But what about common descent? "Evolution," Richard Dawkins writes in his introduction to The Best American Science and Nature Writing 2003, "is one of the most securely established facts in all science. The knowledge that we are cousins to apes, kangaroos, and bacteria is beyond all educated doubt." Isn't there abundant evidence that-in this limited but hardly insignificant sense-evolution is real, however open to dispute the adequacy of natural selection as its engine may be? (Even Richard Dawkins is right once in a while.)
What about scientists like Simon Conway Morris, the distinguished Cambridge paleobiologist whose book Life's Solution: Inevitable Humans in a Lonely Universe argues that the evolution of life reveals a pattern, an underlying direction, in which he finds "the richness of a Creation"? Nothing of this "complexity and beauty," he adds, "presupposes, let alone proves, the existence of God, but all is congruent." Is he right? If so, why? If not, why not? Part of your job as a reader of Uncommon Dissent is to read it in dialogue with books such as Life's Solution or Perspectives on an Evolving Creation, a newly published collection of essays edited by Keith B. Miller.
Since I have given you the beginnings of a reading list, let me conclude with one of my favorite books on Darwinism-one that is unfairly neglected in the literature. It is a small children's book, Yellow and Pink, written and illustrated by William Steig, who died in the fall of 2003 at the age of ninety-five. Steig, whose cartoons appeared in the New Yorker from 1930 on, was best known for his children's books (including Shrek!, the basis for the hit movie).
Yellow and Pink was first published in 1984 and was reissued in 2003 just a few months before Steig's death. It is the story, as the opening lines tell us, of "two small figures made of wood, ... lying out in the sun one day on an old newspaper. One was short, fat, and painted pink; the other was tall, thin, and painted yellow." They are wondering how they came to be there-indeed, how they came to exist in the first place.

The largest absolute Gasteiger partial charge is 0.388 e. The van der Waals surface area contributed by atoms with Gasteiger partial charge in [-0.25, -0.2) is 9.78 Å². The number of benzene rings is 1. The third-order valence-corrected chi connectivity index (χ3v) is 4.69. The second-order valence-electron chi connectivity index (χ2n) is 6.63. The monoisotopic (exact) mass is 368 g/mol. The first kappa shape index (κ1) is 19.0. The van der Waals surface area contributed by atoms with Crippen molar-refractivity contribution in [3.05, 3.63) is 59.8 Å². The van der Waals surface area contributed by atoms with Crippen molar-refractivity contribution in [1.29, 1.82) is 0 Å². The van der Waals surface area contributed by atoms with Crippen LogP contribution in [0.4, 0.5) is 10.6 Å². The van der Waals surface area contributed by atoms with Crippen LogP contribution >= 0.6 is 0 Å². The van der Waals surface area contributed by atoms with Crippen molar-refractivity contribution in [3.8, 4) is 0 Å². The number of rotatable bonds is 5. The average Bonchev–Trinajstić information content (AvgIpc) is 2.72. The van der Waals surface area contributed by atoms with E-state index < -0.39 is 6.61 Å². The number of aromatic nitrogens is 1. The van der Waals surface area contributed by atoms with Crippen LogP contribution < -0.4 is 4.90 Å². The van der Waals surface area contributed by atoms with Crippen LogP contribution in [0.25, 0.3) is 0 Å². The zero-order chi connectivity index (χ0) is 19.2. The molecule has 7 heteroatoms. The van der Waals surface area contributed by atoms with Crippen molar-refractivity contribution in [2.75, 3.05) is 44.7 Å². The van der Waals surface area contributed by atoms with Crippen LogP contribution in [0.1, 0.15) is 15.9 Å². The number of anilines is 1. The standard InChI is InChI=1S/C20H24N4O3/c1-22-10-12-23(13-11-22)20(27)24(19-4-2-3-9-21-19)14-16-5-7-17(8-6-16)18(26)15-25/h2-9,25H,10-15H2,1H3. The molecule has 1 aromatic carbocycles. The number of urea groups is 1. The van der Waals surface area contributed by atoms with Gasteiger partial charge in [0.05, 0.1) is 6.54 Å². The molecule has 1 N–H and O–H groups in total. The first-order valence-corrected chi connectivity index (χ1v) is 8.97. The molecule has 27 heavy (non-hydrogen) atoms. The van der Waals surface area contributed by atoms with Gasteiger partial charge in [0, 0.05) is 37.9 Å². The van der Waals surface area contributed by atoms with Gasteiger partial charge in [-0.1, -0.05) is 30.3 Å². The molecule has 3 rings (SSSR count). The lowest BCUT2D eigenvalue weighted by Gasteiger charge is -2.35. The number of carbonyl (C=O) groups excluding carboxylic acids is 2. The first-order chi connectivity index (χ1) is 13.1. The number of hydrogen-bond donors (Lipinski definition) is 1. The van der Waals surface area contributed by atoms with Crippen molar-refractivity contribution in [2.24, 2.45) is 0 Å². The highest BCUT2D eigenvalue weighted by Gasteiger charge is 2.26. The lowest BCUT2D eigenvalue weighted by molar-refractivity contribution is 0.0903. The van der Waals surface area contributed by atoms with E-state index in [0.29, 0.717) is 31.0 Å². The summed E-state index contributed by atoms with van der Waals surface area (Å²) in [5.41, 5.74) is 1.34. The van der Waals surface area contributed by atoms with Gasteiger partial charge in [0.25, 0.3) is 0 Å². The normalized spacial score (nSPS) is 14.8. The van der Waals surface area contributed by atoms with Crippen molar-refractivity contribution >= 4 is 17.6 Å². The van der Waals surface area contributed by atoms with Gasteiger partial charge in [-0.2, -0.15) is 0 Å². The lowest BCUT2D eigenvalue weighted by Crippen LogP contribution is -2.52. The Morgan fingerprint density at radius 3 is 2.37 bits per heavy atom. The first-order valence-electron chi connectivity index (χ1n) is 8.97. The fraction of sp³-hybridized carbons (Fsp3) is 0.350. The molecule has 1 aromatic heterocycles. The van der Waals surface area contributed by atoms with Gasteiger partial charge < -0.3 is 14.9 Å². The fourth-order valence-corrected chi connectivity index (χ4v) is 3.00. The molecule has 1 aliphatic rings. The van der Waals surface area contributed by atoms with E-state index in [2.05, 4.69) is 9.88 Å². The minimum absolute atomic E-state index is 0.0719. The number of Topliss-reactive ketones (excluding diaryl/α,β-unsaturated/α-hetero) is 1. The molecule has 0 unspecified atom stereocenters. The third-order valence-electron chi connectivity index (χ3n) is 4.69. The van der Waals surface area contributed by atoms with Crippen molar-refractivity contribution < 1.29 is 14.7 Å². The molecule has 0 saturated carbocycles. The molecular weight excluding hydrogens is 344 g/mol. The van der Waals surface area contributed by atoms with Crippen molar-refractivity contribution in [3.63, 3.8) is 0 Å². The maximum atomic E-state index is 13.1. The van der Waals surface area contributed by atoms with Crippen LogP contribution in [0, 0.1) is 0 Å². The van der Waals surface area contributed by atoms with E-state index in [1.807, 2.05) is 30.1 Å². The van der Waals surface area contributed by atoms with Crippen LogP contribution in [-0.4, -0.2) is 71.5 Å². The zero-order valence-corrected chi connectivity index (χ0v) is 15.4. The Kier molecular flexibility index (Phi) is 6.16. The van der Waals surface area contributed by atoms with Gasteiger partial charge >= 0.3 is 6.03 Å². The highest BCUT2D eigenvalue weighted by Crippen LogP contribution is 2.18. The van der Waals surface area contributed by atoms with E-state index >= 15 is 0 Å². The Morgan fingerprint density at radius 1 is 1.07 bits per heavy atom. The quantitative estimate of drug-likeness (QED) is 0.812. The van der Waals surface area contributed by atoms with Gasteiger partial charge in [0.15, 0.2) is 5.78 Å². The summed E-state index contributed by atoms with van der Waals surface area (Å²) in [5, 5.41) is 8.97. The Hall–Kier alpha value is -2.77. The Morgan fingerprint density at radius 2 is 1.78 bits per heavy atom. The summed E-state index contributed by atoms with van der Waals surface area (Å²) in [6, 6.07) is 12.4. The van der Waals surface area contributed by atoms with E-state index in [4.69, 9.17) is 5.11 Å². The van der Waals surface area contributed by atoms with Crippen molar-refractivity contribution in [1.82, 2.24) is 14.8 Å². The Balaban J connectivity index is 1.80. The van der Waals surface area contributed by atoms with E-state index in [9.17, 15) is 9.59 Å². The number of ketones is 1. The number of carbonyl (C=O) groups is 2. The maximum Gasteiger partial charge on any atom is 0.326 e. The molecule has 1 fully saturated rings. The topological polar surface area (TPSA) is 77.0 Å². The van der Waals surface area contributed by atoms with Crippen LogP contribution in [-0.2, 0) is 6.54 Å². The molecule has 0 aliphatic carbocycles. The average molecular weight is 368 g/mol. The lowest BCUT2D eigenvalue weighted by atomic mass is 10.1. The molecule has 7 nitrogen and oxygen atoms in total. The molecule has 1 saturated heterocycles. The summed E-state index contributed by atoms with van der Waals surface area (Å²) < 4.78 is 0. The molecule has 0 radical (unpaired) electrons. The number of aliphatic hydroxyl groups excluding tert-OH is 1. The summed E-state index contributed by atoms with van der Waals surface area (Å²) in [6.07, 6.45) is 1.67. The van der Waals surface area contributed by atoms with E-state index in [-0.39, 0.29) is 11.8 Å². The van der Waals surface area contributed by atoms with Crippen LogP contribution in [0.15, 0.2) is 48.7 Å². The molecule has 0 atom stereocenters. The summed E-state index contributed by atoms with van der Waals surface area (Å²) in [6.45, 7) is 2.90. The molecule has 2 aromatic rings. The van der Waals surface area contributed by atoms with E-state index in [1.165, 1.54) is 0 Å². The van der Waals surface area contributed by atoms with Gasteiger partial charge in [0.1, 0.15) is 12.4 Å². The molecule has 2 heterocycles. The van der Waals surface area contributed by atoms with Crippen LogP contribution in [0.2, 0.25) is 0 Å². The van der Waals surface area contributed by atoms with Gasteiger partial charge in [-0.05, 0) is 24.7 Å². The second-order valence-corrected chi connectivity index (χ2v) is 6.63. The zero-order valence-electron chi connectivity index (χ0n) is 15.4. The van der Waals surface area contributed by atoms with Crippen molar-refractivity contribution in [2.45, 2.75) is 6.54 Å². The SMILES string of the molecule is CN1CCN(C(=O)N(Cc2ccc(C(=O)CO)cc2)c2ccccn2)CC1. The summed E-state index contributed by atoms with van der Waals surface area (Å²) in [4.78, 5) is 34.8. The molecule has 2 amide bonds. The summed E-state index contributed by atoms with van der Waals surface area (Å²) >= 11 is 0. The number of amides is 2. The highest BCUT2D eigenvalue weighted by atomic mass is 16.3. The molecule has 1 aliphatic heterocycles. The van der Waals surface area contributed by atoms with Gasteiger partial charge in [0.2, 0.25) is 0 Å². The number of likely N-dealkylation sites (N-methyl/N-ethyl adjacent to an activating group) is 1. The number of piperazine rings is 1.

Pink looks at his companion-"He found Yellow's color, his well-chiseled head, his whole form, admirable"-and he decides: "Someone must have made us."
Not so, counters Yellow: "I say we're an accident, somehow or other we just happened." And they begin a debate, each forcefully pressing his case.
I don't want to reveal the rest of the plot and spoil it for you. But I will say this: on the issue at stake, Steig's little fable is far more penetrating than whole stacks of books that have accumulated in my study. I hope you will put it on your own bookshelf, not far from Uncommon Dissent.
Excerpted from Uncommon Dissent Copyright © 2007 by William A. Dembski. Excerpted by permission.
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|Introduction : the myths of Darwinism|
|Pt. I||A crisis of confidence|
|1||The check is in the mail : why Darwinism fails to inspire confidence||3|
|2||Darwinism as dogma : the establishment of naturalism||23|
|3||The miracles of Darwinism||41|
|Pt. II||Darwinism's cultural inroads|
|4||Darwin meets the Berenstain Bears : evolution as a total worldview||53|
|5||Teaching the flaws in neo-Darwinism||75|
|6||Accept no imitations : the rivalry of naturalism and natural law||99|
|7||Refereed journals : do they insure quality or enforce orthodoxy?||115|
|Pt. III||Leaving the Darwinian fold|
|8||A Catholic scientist looks at Darwinisim||133|
|9||An anti-Darwinian intellectual journey : biological order as an inherent property of matter||153|
|10||Why I am not a Darwinist||177|
|Pt. IV||Auditing the books|
|11||Why evolution fails the test of science||195|
|12||Darwinian evolutionary theory and the life sciences in the twenty-first century||215|
|13||Cheating the millennium : the mounting explanatory debts of scientific naturalism||233|
|14||The deniable Darwin||263|